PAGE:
NAE Formally Names Leith Anderson President

The National Association of Evangelicals has formally named the Rev. Leith Anderson as its president nearly one year after a sex-drug scandal forced its former president, Ted Haggard, to resign.

Anderson, who serves as senior pastor at the 5,000-membered Wooddale Church in Eden Prairie, Minn., was unanimously approved by NAE board members on Oct. 11 during their fall board meeting held in conjunction with the NAE-Micah Challenge USA "Global Leaders Forum."

"Leith Anderson is a man of astute mind and has a wealth of experience the NAE needs," said Israel Gaither, National Commander of the Salvation Army and NAE Executive Committee member, in a statement.

"I highly regard and value Leith's intellectual strength, godly manor, and impact on evangelicalism in America," Gaither added.

Anderson had stepped in as the NAE interim president after the sex-drug scandal of former NAE president Ted Haggard forced his resignation in November 2006.

During that difficult time, Anderson reportedly offered stability to the NAE. He has been with the same church for over 30 years and has been married since 1965 to his wife, Charleen, who he has known his whole life.

"The reason they asked me to be the interim president is that I represent stability and continuity," said Anderson, 62, to The Associated Press last November when he first assumed the position.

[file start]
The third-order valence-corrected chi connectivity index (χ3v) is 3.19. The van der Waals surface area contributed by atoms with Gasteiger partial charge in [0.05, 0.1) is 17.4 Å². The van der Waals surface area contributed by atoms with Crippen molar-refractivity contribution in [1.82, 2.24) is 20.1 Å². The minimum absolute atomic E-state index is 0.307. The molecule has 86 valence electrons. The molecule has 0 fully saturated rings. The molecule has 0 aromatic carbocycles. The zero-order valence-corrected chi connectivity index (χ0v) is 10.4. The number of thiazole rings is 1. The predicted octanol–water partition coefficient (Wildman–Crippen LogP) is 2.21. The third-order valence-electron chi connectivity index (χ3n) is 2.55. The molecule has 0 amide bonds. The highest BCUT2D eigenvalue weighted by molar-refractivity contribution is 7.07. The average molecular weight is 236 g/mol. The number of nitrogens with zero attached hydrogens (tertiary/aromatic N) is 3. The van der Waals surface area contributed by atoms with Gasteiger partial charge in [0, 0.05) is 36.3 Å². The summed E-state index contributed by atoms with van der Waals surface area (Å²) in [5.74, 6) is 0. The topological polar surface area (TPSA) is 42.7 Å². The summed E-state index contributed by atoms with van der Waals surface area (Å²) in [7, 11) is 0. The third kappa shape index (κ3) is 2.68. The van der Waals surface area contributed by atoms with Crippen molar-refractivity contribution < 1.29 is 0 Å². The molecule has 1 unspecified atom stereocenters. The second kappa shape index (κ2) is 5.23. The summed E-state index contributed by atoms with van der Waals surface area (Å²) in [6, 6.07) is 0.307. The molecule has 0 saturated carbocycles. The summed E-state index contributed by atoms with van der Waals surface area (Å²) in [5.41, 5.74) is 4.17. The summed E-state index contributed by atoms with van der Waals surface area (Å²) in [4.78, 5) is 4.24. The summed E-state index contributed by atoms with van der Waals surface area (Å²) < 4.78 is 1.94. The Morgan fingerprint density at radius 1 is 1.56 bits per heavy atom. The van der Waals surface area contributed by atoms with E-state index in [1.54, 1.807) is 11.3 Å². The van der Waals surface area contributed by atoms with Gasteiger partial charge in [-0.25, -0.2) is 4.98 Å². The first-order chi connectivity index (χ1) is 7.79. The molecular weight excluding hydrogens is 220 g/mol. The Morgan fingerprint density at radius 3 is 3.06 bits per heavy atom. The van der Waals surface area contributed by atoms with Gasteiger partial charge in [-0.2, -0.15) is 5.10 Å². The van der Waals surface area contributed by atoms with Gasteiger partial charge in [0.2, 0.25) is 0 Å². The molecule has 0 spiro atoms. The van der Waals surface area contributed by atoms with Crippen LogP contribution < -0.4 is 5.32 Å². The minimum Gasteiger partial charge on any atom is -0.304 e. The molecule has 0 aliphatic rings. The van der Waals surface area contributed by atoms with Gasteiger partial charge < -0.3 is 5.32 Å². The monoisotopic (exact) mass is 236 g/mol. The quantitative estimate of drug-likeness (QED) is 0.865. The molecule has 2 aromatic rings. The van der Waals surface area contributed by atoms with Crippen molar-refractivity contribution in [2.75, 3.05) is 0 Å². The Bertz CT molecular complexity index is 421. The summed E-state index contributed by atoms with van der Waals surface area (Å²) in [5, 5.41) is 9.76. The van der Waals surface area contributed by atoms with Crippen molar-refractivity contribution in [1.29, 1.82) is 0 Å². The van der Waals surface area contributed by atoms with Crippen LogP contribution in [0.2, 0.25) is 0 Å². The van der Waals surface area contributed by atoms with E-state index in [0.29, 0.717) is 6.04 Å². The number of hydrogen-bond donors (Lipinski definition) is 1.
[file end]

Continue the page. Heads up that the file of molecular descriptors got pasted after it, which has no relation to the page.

It was the second time in six years that Anderson had served as the NAE's interim president. The first time he came in was during a major repair of the group's finances and management.

Now, as president, he again finds himself leading the group as it repairs its image.

Anderson has supported the NAE's movement towards greater social involvement on issues such as global warming, torture, and Darfur.

In March, the NAE board – under Anderson's leadership – affirmed creation care as an important moral issue deserving the group's support and commitment. The board also approved a statement on terrorism and torture.

This past week, the Global Leaders Forum, which brought together evangelical leaders from the United States and the Global South, focused on educating evangelical leaders on the U.N. Millennium Development Goals and spurring discussions among leaders on the global social issues. U.N. General Secretary Ban Ki-moon gave the address on the MDGs on the forum's opening night Thursday. It marked the first time a U.N. head has attended an NAE summit.

Personally, Anderson is a signer of the Evangelical Climate Initiative along with 111 other prominent evangelical leaders including Pastors Rick Warren and Bill Hybels. The ECI statement proclaims global warming is real and mainly human induced. His church is also highly involved in helping HIV/AIDS victim.

Anderson has also authored eight books and is regularly featured on the radio ministry Faith Matters which can be heard on Christian stations across the United States.